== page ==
99 Ways To Fall Out Of Love
99 Ways To Fall Out Of Love
By Nick Starfields
The Prologue ...
I woke up by the side of the railway track with slugs on my face.
Love Sucks ...
What Hasn't Worked So Far ...
But I can't stop.
I Don't Understand Love ...
Here is something I don't understand.
It Is Time To Act
I could be sitting here and sinking into a total madness of love induced insanity - I've done that enough times, and it doesn't help. You should see some of the absurd poetry I've written, and it is just as well that you can't know the absurd thoughts that I've had.
Hypnosis VS Love Pain
I found the guy's house, in the middle of nowhere. Weeds in the drive. That's always an indication that not too many feet have been trampling here, right?
I woke up the next day and nothing had changed.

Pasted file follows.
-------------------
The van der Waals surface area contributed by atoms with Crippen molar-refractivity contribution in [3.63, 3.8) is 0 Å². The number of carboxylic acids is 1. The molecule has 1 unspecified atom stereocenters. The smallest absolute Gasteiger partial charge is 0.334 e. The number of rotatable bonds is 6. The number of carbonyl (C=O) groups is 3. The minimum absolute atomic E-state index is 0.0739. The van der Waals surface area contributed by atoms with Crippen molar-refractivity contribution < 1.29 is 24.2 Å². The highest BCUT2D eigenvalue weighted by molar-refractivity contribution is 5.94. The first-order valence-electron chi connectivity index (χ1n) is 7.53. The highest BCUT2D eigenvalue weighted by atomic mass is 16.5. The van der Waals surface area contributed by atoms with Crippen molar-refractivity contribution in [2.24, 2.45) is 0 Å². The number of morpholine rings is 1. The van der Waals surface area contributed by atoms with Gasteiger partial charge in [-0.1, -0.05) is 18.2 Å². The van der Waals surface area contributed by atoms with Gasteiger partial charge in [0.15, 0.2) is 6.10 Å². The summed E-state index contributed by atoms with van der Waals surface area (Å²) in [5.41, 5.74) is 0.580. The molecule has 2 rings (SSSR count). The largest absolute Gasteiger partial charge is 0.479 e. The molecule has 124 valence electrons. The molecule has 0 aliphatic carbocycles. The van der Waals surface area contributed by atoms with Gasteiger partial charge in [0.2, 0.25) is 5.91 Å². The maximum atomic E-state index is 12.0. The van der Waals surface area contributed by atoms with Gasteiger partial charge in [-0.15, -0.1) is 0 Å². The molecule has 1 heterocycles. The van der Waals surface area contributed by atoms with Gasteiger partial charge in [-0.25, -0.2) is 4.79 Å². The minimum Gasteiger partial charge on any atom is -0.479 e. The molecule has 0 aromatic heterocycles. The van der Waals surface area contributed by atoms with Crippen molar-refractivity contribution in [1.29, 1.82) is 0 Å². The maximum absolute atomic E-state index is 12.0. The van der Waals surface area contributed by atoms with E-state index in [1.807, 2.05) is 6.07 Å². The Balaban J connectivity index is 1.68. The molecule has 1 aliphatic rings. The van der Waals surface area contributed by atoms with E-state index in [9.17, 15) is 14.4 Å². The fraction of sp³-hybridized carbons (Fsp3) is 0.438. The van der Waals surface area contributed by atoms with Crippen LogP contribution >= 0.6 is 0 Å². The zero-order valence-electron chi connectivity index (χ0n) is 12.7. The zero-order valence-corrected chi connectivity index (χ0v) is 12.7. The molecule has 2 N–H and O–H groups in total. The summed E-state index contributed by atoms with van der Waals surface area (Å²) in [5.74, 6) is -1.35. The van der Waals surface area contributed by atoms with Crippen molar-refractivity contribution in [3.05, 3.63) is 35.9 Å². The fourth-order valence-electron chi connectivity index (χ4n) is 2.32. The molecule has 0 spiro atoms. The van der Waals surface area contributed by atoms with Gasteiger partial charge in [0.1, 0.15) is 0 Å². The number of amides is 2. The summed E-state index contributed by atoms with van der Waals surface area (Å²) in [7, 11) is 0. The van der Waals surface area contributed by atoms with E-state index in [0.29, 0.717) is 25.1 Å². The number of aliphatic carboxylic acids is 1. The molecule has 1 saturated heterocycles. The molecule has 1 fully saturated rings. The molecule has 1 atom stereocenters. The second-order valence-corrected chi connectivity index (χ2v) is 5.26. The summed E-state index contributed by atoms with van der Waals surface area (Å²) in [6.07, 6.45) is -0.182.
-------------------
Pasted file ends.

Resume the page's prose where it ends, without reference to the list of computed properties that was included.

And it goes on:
Pavement Cracks & Body Bags
Another morning. Or dawn, or noon, I don't know what time it is.
I called Gypsy Rose right there and then, with the welcome support of a second cigarette which made my head buzz.
Thoughts On The Magic Of Transformation
How long is an hour and a half?
In my head, in my life, it can be thousands of years. An eternity. I am so fast, and everything else is in slow motion, and I’m outside of it all.
I can observe, and change my point of view a dozen times in a second, argue, investigate, make notes, compare to past events and past notes I’ve made. I guess it’s an advantage of sorts.
But it is lonely.
Outside, always outside.
I don’t know but it always felt that Julia was a portal, that she punched a hole in the barrier of the dimension in which I was trapped and dragged me into reality, and I wasn’t alone anymore, there was someone else, and I can see them, feel them, hear them.
Her. Not them.